In order to examine how a network architecture can increase or compromise trust on the internet, the researchers must consider both technical factors (speed, efficiency, reliability and security) and social aspects (surveillance, anonymity, privacy, freedom of expression and competition). For this reason, Bechtold maintains an interdisciplinary exchange with computer scientists such as Perrig and Timothy Roscoe, a professor at ETH’s Institute for Pervasive Computing. Bechtold and Perrig have also published a joint paper on responsibility in future internet architectures.
The societal side of the internet
Their collaboration also encompasses teaching and knowledge transfer: on 9 May 2017, Bechtold, Perrig, Roscoe and other experts will take part in a panel discussion on the ‘Internet and Trust’. The event is the first in a series of talks based on the ‘Science in Perspective’ (SiP) course programme launched by ETH’s Department of Humanities, Social and Political Sciences (D-GESS) in autumn 2016, in which ETH students examine the normative, historical and cultural perspectives of the natural and engineering sciences. The SiP Talks complement the course and are organised by D-GESS in collaboration with lecturers from other ETH departments and guests (see box).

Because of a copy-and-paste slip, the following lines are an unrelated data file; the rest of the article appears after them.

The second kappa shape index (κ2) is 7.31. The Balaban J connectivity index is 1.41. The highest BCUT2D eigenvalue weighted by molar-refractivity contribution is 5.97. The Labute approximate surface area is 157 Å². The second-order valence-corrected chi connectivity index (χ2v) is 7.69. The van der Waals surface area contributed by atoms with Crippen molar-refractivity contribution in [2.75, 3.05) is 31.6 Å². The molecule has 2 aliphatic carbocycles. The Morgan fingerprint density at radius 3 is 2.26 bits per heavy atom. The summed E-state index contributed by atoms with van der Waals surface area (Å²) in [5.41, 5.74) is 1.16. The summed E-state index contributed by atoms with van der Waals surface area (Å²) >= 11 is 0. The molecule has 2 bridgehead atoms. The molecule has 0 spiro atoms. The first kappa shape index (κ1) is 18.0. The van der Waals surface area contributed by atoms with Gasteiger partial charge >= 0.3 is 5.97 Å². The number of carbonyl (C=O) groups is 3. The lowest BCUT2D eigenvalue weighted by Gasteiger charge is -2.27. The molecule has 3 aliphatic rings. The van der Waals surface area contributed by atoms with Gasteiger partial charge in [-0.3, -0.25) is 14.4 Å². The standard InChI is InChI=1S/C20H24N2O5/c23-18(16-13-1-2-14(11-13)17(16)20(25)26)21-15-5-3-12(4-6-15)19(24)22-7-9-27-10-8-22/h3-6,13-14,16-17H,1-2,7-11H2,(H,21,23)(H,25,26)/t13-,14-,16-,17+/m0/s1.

Through his exchange with the computer scientists, Bechtold gains a more concrete understanding of when mistrust on the internet calls for a legal remedy and when a technical solution is more appropriate. ‘If there is a technical mechanism that can create social trust on the societal level more cheaply and simply than a legal contract, why shouldn‘t we try it’’
Science in Perspective Talks
The SiP Talks address current topics in which science and technology have a social dimension. Examples include internet security, monetisation of higher education and the criticism of scientific experts by politicians. They are directed at students, scholars and staff of ETH Zurich, as well as interested members of the public.
Internet and Trust - SiP Talk #1
Tuesday, 9 May 2017, 5.30 p.m. - 7.00 p.m., refreshments to follow
ETH Zurich, Main Building, Semper Aula (HG G60)
Welcome and opening remarks
Michael Hampe, head of the Department of Humanities, Social and Political Sciences
Members of the panel discussion
- Stefan Bechtold, Professor of Intellectual Property
- Jovan Kurbalija, Head of the Geneva Internet Platform
- Adrian Perrig, Professor in the Network Security Group
- Timothy Roscoe, Professor at the Institute for Pervasive Computing
- Brian Trammell, Researcher in the Networked Systems Group and member of the Internet Architecture Board
The discussion and event will be held in English.
Bechtold S., Perrig A. ‘Law and Technology: Accountability in Future Internet Architectures.’ Communications of the ACM, September 2014, Vol. 57, No. 9, doi: 10.1145/2644146